Disappearing Natives: The Colonized Body Is Monstrous

By Hairston, Andrea | Extrapolation, October 1, 2013 | Go to article overview

Disappearing Natives: The Colonized Body Is Monstrous


Hairston, Andrea, Extrapolation


i made it up

here on this bridge between

starshine and clay,

my one hand holding tight

my other hand; come celebrate

with me that everyday

something has tried to kill me and has failed

Lucille Clifton1

Los desaparecidos. The Natives should have died off by now. Didn't modernity and post-modernity disappear them? Who are left but digital natives? To still be alive is a miracle, an alternate reality-on the bridge between starshine and clay. Can you taste two billion year-old air on your breath or smell the remnants of primordial seas in your sweat? Do you feel e-coli breaking bread in your bowels? Does your heart synch up with these words, these poetic echoes of ancient ancestors? Abstracted from our bodies, can we twenty-first century cyborgs, we colonized monsters heed incantations calling forth self and other, simultaneously ...

In this paper, I investigate the monstrous post-humanity offered up for our entertainment in films such as Source Code. I also try to conjure los desaparecidos.

The great acting teachers of my youth, Viola Spolin and Joe Chaikin, urged us to feel self with self. Chaikin and others believed we all become the places we've been, the people we've known, the characters we play.2 A Zulu saying agrees: umuntu ngumuntu ngabantu: "a person is a person through (other) persons." Léopold Senghor also famously declared, "I feel the other, I dance the other, therefore I am."3

Dancing/Acting is a bridge from self to other self. Creating meaning from experiences in the world always involves a performance, a moment of embodied exchange.4 We living beings dance our meaning, act our many selves on public stages, in private encounters, and in the theatre of the mind.5

Feeling self with self in a world of pain and triumph requires more than I can manage some days. You too, perhaps? Something is trying to kill us, disappear us every day, but the Natives have not vanished.

As I sit down to write about selfhood and distant techno-information replacing local wisdom, about the mono-cultural imperatives of colonialism and global capitalism, I am bored with despair. Even an academic rant doesn't appeal. Yet, I am haunted by the blasted body of a once handsome white male soldier encased in/attached to an iron-lung-like black box. This image comes from the science fiction film, Source Code, but works as "real" to me. Captain Colter Stevens (Jake Gyllenhaal) is someone I know intimately for eighty six minutes. Stevens' pain, joy, exploitation, and triumph fill the theatre of my mind/body. Actually Stevens' body is a legless torso with stubs for arms and an injured skull, the barely living remains of a helicopter pilot shot down in the Afghanistan war. A tangle of wires feeds in and out of his body, providing breath and sustenance, but also offering access to other bodies in parallel universes, where other (alternate?) realities play out. Forcing access, I should say. Stevens lives in/with the machines, but has not chosen this particular cyborg existence. Nor is Stevens' fractured, disabled being-the life of his mind/body-under his control. All that he is/was is now a component of the experimental Source Code project. Again and again for eight minutes, the protagonist-body, the person, the decorated, severely wounded white male soldier must ride a train about to blow up. He must live the explosion-death of another body, Sean Fentress, a straight white middle class male-a body similar to his own. Imagine Gyllenhaal dropping into the body of an old Chinese lesbian. Would that be a blockbuster? Imagine the story centering on the Chinese lesbian! Captain Stevens' tragic status depends on how much cultural capital he has to lose. As supreme subject, how has he come to be colonized?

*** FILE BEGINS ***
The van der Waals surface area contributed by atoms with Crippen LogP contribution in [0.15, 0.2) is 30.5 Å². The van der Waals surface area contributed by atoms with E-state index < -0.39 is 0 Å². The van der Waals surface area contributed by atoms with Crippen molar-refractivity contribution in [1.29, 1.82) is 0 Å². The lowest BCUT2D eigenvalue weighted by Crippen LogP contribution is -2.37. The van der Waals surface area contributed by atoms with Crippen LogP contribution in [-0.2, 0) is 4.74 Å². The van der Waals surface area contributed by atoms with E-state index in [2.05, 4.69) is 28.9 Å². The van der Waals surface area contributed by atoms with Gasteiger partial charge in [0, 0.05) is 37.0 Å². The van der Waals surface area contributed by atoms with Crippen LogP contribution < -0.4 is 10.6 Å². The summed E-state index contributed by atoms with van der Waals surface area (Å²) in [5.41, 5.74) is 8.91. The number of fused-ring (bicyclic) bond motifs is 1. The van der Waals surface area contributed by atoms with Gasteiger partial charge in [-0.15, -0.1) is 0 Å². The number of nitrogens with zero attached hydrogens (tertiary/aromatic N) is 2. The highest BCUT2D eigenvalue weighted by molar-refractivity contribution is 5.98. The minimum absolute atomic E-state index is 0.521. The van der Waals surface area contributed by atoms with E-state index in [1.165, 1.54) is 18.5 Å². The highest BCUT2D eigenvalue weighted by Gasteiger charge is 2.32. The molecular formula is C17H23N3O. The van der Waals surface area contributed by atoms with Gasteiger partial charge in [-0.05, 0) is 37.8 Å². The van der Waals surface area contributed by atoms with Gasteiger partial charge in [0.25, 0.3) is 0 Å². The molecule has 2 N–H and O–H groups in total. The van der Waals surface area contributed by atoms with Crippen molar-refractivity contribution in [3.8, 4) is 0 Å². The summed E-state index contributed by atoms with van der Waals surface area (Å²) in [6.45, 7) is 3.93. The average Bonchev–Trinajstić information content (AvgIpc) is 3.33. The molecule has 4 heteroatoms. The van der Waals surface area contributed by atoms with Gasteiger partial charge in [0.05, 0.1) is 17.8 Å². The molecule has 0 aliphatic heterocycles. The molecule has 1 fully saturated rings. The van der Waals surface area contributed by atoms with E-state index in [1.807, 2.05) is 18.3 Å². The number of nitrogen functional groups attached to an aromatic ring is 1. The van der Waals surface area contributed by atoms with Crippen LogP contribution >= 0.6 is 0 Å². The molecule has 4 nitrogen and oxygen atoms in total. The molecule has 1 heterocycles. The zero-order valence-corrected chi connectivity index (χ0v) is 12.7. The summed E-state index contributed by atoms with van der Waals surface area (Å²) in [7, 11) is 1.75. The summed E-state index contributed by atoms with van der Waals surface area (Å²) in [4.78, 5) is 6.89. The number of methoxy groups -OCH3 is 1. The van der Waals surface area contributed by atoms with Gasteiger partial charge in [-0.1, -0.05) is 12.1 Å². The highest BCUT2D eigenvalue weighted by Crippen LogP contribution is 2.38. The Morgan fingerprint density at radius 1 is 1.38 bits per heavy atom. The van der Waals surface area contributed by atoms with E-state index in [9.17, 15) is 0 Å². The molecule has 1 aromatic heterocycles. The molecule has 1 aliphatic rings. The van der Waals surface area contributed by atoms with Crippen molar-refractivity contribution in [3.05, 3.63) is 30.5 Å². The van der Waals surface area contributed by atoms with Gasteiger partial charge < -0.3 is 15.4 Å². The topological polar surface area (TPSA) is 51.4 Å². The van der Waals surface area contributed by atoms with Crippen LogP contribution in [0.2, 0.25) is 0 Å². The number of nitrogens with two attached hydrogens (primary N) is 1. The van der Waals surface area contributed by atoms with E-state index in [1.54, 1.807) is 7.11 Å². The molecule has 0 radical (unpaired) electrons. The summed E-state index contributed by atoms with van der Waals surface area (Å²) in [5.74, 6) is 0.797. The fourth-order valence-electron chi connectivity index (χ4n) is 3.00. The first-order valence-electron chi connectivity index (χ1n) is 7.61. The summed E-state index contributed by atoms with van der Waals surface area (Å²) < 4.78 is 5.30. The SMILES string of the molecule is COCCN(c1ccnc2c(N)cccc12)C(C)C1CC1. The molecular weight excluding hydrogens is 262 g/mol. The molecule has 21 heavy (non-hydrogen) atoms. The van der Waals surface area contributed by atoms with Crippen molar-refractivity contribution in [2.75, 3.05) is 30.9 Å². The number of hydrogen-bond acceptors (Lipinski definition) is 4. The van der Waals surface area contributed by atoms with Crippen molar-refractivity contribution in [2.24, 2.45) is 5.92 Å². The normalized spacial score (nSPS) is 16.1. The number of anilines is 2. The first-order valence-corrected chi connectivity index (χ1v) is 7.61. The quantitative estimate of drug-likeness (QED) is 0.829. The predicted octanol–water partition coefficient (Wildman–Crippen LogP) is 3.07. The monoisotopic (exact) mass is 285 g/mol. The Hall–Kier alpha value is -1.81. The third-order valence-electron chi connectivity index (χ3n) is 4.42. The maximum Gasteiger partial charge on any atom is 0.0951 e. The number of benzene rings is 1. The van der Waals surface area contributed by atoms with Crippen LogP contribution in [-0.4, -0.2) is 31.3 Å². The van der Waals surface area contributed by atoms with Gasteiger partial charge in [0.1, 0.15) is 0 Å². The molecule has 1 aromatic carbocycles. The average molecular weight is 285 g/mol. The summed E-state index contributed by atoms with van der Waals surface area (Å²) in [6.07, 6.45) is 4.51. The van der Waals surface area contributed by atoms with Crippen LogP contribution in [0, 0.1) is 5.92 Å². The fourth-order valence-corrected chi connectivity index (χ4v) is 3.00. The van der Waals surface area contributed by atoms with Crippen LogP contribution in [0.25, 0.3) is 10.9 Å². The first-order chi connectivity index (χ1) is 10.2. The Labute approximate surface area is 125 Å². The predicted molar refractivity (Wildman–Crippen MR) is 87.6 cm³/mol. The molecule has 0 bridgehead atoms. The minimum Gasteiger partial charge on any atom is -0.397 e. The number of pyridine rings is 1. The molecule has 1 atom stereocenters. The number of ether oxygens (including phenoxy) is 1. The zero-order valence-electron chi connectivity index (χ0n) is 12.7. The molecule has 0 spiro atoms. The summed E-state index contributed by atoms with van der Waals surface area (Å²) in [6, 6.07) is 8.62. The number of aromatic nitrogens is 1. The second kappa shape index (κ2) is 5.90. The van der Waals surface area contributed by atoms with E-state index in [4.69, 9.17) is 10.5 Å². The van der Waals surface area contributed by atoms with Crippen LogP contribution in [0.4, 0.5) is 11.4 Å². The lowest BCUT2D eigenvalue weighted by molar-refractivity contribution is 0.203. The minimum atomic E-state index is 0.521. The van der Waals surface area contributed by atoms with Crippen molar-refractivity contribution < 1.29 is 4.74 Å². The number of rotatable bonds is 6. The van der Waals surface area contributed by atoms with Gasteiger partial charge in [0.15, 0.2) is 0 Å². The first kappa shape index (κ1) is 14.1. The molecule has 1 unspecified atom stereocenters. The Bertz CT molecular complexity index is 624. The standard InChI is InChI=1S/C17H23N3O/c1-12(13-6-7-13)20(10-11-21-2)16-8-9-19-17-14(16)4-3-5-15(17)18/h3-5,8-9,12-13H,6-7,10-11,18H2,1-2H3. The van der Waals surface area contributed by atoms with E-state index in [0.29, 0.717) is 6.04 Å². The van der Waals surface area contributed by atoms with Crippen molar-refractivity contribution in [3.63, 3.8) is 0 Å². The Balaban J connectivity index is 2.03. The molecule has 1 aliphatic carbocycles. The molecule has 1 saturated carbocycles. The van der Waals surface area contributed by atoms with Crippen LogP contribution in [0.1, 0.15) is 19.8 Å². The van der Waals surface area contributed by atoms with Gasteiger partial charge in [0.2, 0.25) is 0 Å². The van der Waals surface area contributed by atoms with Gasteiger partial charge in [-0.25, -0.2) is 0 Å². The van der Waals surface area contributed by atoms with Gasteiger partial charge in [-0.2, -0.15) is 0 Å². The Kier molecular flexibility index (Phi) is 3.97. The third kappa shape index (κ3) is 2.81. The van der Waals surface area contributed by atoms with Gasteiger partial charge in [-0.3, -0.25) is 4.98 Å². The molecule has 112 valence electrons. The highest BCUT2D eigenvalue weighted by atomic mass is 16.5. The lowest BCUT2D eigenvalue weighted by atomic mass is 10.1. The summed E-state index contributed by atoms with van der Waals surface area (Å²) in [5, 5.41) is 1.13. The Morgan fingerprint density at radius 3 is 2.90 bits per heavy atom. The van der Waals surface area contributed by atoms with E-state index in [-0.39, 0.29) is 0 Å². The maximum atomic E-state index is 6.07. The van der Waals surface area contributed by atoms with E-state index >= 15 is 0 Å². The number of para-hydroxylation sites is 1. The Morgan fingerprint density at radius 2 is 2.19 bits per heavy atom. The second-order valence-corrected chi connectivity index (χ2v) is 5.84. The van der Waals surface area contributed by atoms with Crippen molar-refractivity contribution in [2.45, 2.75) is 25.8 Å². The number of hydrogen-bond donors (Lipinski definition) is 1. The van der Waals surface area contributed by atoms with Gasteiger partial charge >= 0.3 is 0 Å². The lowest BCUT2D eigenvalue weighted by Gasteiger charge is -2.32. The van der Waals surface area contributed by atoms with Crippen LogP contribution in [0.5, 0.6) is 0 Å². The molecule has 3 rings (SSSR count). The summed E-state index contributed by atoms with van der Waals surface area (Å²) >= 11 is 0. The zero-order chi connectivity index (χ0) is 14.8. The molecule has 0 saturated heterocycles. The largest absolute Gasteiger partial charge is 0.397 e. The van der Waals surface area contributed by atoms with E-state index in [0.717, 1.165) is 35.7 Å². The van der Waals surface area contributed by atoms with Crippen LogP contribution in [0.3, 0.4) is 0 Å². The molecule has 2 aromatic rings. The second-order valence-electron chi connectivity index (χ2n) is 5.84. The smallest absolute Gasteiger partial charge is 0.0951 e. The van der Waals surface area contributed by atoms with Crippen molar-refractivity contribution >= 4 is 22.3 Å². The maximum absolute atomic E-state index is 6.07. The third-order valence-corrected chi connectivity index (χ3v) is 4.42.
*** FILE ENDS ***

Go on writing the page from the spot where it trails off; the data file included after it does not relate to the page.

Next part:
In between (simultaneous to?) riding the ghost train again and again and coming to know the other passengers who get blown up, Captain Stevens is trapped in a crashed cockpit/escape pod, unaware of the black box life support, unaware of his monstrous existence. …

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